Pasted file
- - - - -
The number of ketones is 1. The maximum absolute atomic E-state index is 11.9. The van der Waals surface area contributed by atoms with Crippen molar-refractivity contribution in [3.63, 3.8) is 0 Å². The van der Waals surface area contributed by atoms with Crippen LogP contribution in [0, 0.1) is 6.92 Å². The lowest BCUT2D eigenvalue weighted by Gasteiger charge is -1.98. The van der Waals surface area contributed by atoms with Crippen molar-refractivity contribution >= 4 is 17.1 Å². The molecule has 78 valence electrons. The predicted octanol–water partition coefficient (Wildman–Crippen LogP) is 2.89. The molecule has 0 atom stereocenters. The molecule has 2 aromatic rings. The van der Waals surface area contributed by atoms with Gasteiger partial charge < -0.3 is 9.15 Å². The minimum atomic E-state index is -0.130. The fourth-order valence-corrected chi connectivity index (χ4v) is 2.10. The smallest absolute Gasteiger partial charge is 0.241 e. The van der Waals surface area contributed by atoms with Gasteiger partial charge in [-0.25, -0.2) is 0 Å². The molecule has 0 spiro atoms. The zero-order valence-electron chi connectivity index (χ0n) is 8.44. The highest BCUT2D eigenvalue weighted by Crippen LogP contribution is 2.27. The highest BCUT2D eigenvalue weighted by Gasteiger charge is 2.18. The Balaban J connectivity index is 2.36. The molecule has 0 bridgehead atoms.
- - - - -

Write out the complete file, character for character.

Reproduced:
The number of ketones is 1. The maximum absolute atomic E-state index is 11.9. The van der Waals surface area contributed by atoms with Crippen molar-refractivity contribution in [3.63, 3.8) is 0 Å². The van der Waals surface area contributed by atoms with Crippen LogP contribution in [0, 0.1) is 6.92 Å². The lowest BCUT2D eigenvalue weighted by Gasteiger charge is -1.98. The van der Waals surface area contributed by atoms with Crippen molar-refractivity contribution >= 4 is 17.1 Å². The molecule has 78 valence electrons. The predicted octanol–water partition coefficient (Wildman–Crippen LogP) is 2.89. The molecule has 0 atom stereocenters. The molecule has 2 aromatic rings. The van der Waals surface area contributed by atoms with Gasteiger partial charge < -0.3 is 9.15 Å². The minimum atomic E-state index is -0.130. The fourth-order valence-corrected chi connectivity index (χ4v) is 2.10. The smallest absolute Gasteiger partial charge is 0.241 e. The van der Waals surface area contributed by atoms with Gasteiger partial charge in [-0.25, -0.2) is 0 Å². The molecule has 0 spiro atoms. The zero-order valence-electron chi connectivity index (χ0n) is 8.44. The highest BCUT2D eigenvalue weighted by Crippen LogP contribution is 2.27. The highest BCUT2D eigenvalue weighted by Gasteiger charge is 2.18. The Balaban J connectivity index is 2.36. The molecule has 0 bridgehead atoms.